April 9, 2019 - 18:36 AMT
PanARMENIAN.Net - The World Health Organization (WHO) calls depression one of the most serious mental disorders, and researchers around the world are trying to improve treatment of the disease.
Now in the largest meta-analysis ever carried out, researchers from iPSYCH have shown that medicine which inhibits inflammation such as arthritis medicine can also be effective in the treatment of people suffering from depression, Medical Xpress reports.
"Our study shows that a combination of anti-inflammatory medicine, which is what arthritis medicine is, and antidepressants can have an additional beneficial effect on patients with a depression. The effect was also present when anti-inflammatory medicine was compared with a placebo in patients with a physical disease and depressive symptoms," explains one of researchers behind the study, Ph.D. student and medical doctor Ole Köhler-Forsberg from Aarhus University and Aarhus University Hospital, Psychiatry.
Six different medications showed an effect on depression
The analysis is based on 36 international studies with a total of 9,422 patients who either suffered from depression or had depressive symptoms. The results have been published in Acta Psychiatrica Scandinavica.
In addition to looking into arthritis medicine, the researchers also examined the effect of other forms of medication which have an anti-inflammatory effect, including glucocorticoids and the antibiotic minocycline, adrenocortical hormone and the statins that are used in the treatment of high cholesterol levels. All of them showed antidepressant effects.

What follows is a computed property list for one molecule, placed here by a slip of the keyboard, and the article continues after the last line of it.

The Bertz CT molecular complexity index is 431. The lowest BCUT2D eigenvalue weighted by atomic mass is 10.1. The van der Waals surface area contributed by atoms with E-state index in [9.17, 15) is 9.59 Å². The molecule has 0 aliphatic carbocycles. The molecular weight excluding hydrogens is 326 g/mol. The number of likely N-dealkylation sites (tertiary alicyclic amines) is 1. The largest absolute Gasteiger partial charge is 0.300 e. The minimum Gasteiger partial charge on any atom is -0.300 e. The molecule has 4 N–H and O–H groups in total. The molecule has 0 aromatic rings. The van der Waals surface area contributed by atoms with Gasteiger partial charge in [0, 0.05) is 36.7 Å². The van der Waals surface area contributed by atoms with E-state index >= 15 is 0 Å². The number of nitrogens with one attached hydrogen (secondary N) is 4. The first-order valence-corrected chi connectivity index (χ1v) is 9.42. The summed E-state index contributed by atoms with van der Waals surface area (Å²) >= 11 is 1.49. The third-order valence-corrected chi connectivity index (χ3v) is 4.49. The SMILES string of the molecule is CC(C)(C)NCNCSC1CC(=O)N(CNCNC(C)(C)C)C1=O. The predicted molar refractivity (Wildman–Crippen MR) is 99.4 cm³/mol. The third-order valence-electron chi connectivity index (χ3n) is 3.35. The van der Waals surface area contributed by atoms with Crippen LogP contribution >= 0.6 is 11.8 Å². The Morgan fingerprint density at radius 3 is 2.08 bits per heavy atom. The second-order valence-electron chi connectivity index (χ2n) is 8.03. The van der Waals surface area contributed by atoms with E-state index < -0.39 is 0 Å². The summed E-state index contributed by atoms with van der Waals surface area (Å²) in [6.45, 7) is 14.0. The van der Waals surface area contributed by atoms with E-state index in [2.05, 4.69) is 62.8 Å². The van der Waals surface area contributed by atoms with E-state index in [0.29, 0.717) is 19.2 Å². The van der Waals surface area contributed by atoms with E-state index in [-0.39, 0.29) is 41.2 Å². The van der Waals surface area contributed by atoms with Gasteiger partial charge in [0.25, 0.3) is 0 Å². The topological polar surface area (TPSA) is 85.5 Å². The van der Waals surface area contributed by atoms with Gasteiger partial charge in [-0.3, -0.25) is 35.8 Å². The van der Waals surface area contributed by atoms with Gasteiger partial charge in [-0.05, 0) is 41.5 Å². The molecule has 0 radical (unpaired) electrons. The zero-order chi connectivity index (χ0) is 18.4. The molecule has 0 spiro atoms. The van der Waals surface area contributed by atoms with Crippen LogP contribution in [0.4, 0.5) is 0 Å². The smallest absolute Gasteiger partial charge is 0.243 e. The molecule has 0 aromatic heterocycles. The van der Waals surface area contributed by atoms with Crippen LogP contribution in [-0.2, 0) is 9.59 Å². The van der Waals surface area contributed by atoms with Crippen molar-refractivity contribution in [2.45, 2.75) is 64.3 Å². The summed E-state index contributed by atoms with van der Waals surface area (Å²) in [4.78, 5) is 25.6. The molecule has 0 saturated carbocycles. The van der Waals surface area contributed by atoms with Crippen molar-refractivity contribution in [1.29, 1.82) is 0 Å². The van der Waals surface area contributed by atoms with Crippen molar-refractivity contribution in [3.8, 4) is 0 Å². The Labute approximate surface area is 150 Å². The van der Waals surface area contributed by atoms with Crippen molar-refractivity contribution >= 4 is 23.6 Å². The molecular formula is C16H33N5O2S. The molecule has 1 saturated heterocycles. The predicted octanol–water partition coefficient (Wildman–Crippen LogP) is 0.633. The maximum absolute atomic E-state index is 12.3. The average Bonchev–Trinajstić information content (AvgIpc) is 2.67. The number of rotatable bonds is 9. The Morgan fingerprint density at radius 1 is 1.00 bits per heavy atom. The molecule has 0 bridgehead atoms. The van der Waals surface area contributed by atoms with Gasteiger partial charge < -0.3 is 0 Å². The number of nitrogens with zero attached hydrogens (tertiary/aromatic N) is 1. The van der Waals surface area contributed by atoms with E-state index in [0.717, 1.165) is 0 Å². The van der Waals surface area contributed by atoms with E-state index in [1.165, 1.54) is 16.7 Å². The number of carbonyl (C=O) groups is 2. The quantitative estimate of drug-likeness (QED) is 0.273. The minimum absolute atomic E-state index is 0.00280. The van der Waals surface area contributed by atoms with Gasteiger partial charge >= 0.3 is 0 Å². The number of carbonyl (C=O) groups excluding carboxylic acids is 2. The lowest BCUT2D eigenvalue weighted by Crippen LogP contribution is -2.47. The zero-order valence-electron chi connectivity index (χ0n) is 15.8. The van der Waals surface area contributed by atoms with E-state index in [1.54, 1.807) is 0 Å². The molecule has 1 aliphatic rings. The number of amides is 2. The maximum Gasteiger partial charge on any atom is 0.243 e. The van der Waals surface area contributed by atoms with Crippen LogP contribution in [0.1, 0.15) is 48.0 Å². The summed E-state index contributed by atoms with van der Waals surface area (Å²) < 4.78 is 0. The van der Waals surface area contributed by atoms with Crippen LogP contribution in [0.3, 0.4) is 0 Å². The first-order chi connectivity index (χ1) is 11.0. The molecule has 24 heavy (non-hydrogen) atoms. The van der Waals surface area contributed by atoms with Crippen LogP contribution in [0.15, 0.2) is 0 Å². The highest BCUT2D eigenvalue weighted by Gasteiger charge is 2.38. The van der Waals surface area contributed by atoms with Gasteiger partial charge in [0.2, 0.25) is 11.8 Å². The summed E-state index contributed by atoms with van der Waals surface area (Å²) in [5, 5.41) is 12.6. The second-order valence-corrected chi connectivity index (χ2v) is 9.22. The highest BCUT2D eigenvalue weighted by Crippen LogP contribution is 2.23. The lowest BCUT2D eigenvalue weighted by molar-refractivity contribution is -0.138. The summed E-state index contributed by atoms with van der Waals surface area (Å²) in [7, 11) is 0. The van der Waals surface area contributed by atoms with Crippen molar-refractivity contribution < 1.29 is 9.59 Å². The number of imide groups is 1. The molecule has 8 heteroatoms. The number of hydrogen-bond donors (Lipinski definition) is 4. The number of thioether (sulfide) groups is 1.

"This definitely bolsters our chances of being able to provide personalised treatment for individual patients in the longer term. Of course we always have to weigh the effects against the potential side-effects of the anti-inflammatory drugs. We still need to clarify which patients will benefit from the medicine and the size of the doses they will require. The findings are interesting, but patients should consult their doctor before initiating additional treatment," says Ole Köhler-Forsberg.
He emphasises that the biggest challenge with depression is that we still do not know what triggers the disease in a particular individual.
"Some studies suggest that the choice of antidepressant can be decided by a blood sample that measures whether there is an inflammatory condition in the body. Other studies show that the same blood sample can be used as a guideline for whether a depressive patient can be treated with anti-inflammatory medicine that has a better effect when there is inflammation present at the same time as the depression. However, we need to verify these findings and examine which patients can benefit from this before it can be implemented in everyday clinical practice," Ole Köhler-Forsberg says.